Oscar Pistorius menaces Steenkamp friend, lawyer claims

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By Robyn Curnow, Richard Allen Greene and Emily Smith


PRETORIA, South Africa (CNN) — Oscar Pistorius spoke to a friend of Reeva Steenkamp’s in a “very sinister tone” Tuesday, asking her: “How can you sleep at night?” the friend’s lawyer said.

Kim Myers found the “unwelcome approach … extremely disturbing,” lawyer Ian Levitt said, adding that the incident had been reported to the National Prosecuting Authority.

The athlete’s spokeswoman did not immediately respond to a CNN request for comment.

The National Prosecuting Authority confirmed that it had received a report about the alleged incident but said it was legally powerless.

“In law we cannot get involved. The Myers family lawyer that made the report was advised to deal with the matter as they deem fit,” said authority spokesman Nathi Mncube.

Pistorius, 27, is accused of murdering Steenkamp, his girlfriend, a model, reality TV star and law school graduate. She was 29 when she was killed.

He admits that he fired four bullets through a closed door in his house, killing her, but says he thought he was protecting himself from a burglar.

The alleged comments to Steenkamp’s friend came on the day that three neighbors testified about what they heard and saw the night the South African amputee track star killed Steenkamp.

One, Michael Nhlengethwa, said that when he saw a stretcher leaving the house, “I knew she was no more.”

Nhlengethwa, who lived next door to Pistorius, was awakened by his wife, Eontle, when she heard a “bang” that night, he said.

Eontle Nhlengethwa imitated the scream she later heard from the Pistorius home, electrifying the court with a powerful wail and then adding, “But like a man.”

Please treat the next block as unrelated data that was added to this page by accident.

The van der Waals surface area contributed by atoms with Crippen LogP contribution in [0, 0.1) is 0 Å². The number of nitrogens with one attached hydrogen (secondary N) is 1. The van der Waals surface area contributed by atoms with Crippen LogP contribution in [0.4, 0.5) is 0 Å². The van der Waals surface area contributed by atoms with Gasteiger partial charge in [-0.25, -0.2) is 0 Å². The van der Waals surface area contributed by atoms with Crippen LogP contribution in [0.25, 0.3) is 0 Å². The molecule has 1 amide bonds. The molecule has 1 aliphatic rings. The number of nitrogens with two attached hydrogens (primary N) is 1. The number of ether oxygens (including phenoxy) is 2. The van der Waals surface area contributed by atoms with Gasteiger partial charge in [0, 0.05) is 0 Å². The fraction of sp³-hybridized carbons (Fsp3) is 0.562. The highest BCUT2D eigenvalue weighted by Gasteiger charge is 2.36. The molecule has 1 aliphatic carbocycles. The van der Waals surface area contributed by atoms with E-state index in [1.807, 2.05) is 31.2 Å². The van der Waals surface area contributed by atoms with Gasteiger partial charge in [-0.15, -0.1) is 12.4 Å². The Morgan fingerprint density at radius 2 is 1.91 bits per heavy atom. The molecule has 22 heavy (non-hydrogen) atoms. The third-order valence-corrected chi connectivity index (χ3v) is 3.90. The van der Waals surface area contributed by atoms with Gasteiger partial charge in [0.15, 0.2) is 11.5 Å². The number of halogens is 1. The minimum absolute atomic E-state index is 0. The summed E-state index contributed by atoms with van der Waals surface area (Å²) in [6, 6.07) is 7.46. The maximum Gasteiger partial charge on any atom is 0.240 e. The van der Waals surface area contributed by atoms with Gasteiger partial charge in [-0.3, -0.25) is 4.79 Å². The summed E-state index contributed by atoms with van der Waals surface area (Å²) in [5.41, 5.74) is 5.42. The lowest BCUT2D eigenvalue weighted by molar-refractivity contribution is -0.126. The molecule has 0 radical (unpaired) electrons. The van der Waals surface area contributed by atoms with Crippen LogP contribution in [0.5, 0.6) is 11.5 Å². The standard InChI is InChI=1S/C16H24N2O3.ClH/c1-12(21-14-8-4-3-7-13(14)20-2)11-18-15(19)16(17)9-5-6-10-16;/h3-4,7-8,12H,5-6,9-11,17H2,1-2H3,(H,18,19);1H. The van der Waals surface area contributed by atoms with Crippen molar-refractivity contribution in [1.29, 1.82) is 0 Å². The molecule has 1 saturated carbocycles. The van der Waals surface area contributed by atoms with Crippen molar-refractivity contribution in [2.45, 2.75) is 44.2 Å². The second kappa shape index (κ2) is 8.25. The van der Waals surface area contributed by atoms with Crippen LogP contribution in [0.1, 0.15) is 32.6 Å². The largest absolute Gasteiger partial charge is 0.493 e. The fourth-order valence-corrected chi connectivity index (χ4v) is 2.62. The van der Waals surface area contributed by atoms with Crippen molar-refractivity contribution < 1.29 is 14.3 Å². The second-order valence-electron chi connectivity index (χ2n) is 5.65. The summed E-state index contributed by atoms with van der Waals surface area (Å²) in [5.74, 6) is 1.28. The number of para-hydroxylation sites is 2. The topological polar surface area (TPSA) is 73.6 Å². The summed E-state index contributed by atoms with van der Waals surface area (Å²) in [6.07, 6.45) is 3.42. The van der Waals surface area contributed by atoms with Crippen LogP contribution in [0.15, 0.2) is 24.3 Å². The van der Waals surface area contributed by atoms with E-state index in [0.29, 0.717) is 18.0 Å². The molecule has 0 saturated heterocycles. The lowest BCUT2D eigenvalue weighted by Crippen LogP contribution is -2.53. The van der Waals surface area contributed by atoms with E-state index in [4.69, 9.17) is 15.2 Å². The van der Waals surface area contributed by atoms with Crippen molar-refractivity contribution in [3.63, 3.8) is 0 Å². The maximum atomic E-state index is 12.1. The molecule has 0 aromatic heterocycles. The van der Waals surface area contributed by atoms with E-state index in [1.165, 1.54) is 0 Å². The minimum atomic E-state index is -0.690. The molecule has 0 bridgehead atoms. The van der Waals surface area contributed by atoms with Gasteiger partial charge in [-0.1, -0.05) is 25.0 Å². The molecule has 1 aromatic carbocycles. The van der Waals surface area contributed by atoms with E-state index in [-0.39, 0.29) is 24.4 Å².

Ricca Motshuane, the other neighbor to take the stand Tuesday, also mimicked the sound she heard, letting out two cries, one after another.

Defense and prosecution lawyers moved quickly through the three witnesses, leading defense lawyer Barry Roux to suggest that he would conclude his case next Tuesday — and joking that prosecutor Gerrie Nel should ask more questions so he wouldn’t have to have so many witnesses ready.

Differing accounts

Five Pistorius neighbors testified for the prosecution, and five have now testified for the defense. The defense witnesses have all described being on friendly terms with the athlete, as opposed to the state witnesses, who said they did not know him.

The three who took the stand Tuesday lived closer to Pistorius than the prosecution witnesses and did not hear the same things the state witnesses heard.

Several prosecution witnesses described hearing a series of gunshots and a woman screaming. The neighbors who lived closer did not, other than Eontle Nhlengethwa, who heard the single bang that woke her.

There is no dispute that Pistorius shot and killed Steenkamp in his home early on the morning of Valentine’s Day 2013.

But if the judge believes that there was no woman screaming, it could sink the prosecution case that the couple argued before the killing, CNN legal analyst Kelly Phelps said.

Two other neighbors, Johan Stander and his daughter Carice, took the stand Monday. They testified that Pistorius was desperate to save Steenkamp’s life after he shot her.